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EDITOR'S PRELIMINARY REMARKS. Few readers would perhaps expect the rare display of learning and logic which they will find in this treatise. Literature in Milton's days differed very much in character from the literature of our own. Authors would then seem to have thought it necessary to glance at least over all knowledge, and to be deeply versed in the particular subject of which they undertook to write; and the taste of the period often forced them upon investigations which we now look upon as peculiarly arid and unprofitable. However, that which relates to the wealth of the church and the payment of the clergy has still an interest for us all; for which reason it may be expected that this able and eloquent work will command some attention froin our contemporaries. Fra Paolo Sarpi, in his “ Trattato dille materie Beneficiarie,” had gone over a part, at least, of the same ground, and put forward views a little less unpopular in Italy. Milton cared as little as the Venetian monk how his notions might be received by the public, provided they exercised the proper degree of influence over those who, as lawgivers, had to determine upon the matter under consideration. Selden had long before given great offence to the clergy, by his “History of Tithes ;" so that Milton, whose views were still more extreme, could expect nothing but the roughest treatment; and he may be said to have met with it ever since : for his prose works are only now, after the lapse of two centuries, beginning to shake off the load of obloquy under which they have been undeservedly buried. That they will even yet have full justice done them, the taste of the present age forbids me to hope, though we are happily delivered from many of those prejudices, which, in the long interval between him and us, have contributed to keep them in obscurity. Dr. Symmons, with great candour and liberality, observes, “ To the politician who contemplates in this country the advantages of a church establishment, and sees its union with the most perfect toleration ; or to the philosopher who discovers iu the weakness of human nature the necessity of present motives to awaken exertion and to stimulate attention ; the plan recommended by our author would appear to be visionary or pernicious; and we should not hesitate to condemn it, if its practicability and its inoffensive consequence were not incontrovertibly established by the testimony of America. From Hudson's Bay, with the small interruption of Canada, to the Mississippi, this irnmense continent beholds the religion of Jesus, unconnected with the patronage of government, subsisting in independcnt, yet friendly communities, breathing that universal charity which constitutes its vital spirit, and offering, with its distinct yet blending tones, one grand combination of harmony to the ear of its Heavenly Father.”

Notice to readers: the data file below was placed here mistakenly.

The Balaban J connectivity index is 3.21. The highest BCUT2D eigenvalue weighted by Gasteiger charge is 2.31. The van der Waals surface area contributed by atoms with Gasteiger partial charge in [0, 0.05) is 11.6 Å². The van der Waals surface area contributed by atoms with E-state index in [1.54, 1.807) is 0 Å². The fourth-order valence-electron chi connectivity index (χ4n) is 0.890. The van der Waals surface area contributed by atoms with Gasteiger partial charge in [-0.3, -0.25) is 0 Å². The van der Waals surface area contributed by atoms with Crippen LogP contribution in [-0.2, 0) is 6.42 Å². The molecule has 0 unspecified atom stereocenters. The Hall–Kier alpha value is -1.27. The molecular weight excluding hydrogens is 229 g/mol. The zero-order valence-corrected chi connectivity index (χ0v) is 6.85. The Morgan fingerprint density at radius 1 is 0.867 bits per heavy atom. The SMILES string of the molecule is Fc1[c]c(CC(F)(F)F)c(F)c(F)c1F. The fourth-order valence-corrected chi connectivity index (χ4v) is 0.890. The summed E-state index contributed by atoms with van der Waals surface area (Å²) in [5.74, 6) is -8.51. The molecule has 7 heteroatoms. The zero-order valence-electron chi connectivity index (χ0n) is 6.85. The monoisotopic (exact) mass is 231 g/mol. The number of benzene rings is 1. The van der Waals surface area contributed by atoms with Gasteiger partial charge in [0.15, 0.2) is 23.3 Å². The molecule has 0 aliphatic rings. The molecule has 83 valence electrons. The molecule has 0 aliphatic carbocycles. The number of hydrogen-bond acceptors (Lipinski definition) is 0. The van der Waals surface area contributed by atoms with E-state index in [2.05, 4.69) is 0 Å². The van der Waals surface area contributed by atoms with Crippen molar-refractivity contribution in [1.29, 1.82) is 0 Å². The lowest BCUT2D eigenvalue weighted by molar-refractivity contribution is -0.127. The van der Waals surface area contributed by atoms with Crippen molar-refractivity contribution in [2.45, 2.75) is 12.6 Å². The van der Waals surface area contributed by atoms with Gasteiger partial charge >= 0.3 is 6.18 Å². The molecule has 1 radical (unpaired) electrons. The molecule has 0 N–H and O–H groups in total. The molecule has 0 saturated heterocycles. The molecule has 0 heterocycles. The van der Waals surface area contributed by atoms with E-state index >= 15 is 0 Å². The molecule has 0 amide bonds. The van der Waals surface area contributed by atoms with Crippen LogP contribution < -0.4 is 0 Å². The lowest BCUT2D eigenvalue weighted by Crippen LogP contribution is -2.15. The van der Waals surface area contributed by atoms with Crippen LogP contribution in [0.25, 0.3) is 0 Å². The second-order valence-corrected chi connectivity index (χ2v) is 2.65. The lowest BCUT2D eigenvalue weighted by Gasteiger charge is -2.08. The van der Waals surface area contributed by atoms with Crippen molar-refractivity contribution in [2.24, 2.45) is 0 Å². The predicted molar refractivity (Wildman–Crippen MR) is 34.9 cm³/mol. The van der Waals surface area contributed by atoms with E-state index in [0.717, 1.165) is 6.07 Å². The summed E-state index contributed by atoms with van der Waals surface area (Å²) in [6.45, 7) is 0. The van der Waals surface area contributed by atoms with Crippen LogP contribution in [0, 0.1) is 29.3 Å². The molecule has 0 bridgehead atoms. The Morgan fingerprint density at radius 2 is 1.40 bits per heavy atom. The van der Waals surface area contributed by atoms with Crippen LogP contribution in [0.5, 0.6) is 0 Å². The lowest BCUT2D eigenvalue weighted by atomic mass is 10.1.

LAND, WITH THE DOMINIONS THEREOF. OWING to your protection, supreme senate! this liberty of writing, which I have used these eighteen years on all occasions to assert the just rights and freedoms both of church and state, and so far approved, as to have been trusted with the representment and defence of your actions to all Christendom against an adversary of no mean repute; to whom should I address what I still publish on the same argument, but to you, whose magnanimous councils first opened and unbound the age from a double bondage under prelatical and regal tyranny; above our own hopes heartening us to look up at last, like men and Christians, from the slavish dejection, wherein from father to son we were bred up and taught; and thereby deserving of these nations, if they be not barbarously ingrateful, to be acknowledged, next under God, the authors and best patrons of religious and civil liberty, that ever these islands brought forth? The care and tuition of whose peace and safety, after a short but scandalous night of interruption, is now again, by a new dawning of God's miraculous providence among us, revolved upon your shoulders. And to whom more appertain these considerations, which I propound, than to yourselves, and the debate before you, though I trust of no difficulty, yet at present of great expectation, not whether ye will gratify, were it no more than so, but whether

ye will hearken to the just petition of many thousands best affected both to religion and to this your return, or whether ye will satisfy, which you never can, the covetous pretences and demands of insatiable hirelings, whose disaffection ye well know both to yourselves and your resolutions ? That I, though among many others in this common concernment, interpose to your deliberations what my thoughts also are ; your own judgment and the success thereof hath given me the confidence: which requests but this, that if I have prosperously, God so favouring me, defended the public cause of this commonwealth to foreigners, ye would not think the reason and ability, whereon ye trusted once and repent not) your whole reputation to the world, either grown less by more maturity and longer study, or less available in English than in another tongue, but that if it sufficed some years past to convince